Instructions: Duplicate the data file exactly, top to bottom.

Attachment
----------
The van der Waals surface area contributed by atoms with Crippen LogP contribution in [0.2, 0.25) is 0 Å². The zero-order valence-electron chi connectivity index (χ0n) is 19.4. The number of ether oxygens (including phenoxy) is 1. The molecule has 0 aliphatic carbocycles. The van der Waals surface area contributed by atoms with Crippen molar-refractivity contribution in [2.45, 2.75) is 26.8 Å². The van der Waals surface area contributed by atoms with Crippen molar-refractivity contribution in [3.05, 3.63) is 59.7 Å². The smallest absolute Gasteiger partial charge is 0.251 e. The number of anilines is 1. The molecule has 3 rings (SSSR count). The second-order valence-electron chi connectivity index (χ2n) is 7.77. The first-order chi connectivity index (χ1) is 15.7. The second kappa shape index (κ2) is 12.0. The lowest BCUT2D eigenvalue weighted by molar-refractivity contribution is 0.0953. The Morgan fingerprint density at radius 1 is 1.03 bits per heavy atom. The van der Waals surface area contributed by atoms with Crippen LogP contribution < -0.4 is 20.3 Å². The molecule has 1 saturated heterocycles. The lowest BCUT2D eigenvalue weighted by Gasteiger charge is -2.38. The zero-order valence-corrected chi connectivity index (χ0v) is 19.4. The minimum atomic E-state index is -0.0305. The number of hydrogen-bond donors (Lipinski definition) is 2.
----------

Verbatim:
The van der Waals surface area contributed by atoms with Crippen LogP contribution in [0.2, 0.25) is 0 Å². The zero-order valence-electron chi connectivity index (χ0n) is 19.4. The number of ether oxygens (including phenoxy) is 1. The molecule has 0 aliphatic carbocycles. The van der Waals surface area contributed by atoms with Crippen molar-refractivity contribution in [2.45, 2.75) is 26.8 Å². The van der Waals surface area contributed by atoms with Crippen molar-refractivity contribution in [3.05, 3.63) is 59.7 Å². The smallest absolute Gasteiger partial charge is 0.251 e. The number of anilines is 1. The molecule has 3 rings (SSSR count). The second-order valence-electron chi connectivity index (χ2n) is 7.77. The first-order chi connectivity index (χ1) is 15.7. The second kappa shape index (κ2) is 12.0. The lowest BCUT2D eigenvalue weighted by molar-refractivity contribution is 0.0953. The Morgan fingerprint density at radius 1 is 1.03 bits per heavy atom. The van der Waals surface area contributed by atoms with Crippen LogP contribution < -0.4 is 20.3 Å². The molecule has 1 saturated heterocycles. The lowest BCUT2D eigenvalue weighted by Gasteiger charge is -2.38. The zero-order valence-corrected chi connectivity index (χ0v) is 19.4. The minimum atomic E-state index is -0.0305. The number of hydrogen-bond donors (Lipinski definition) is 2.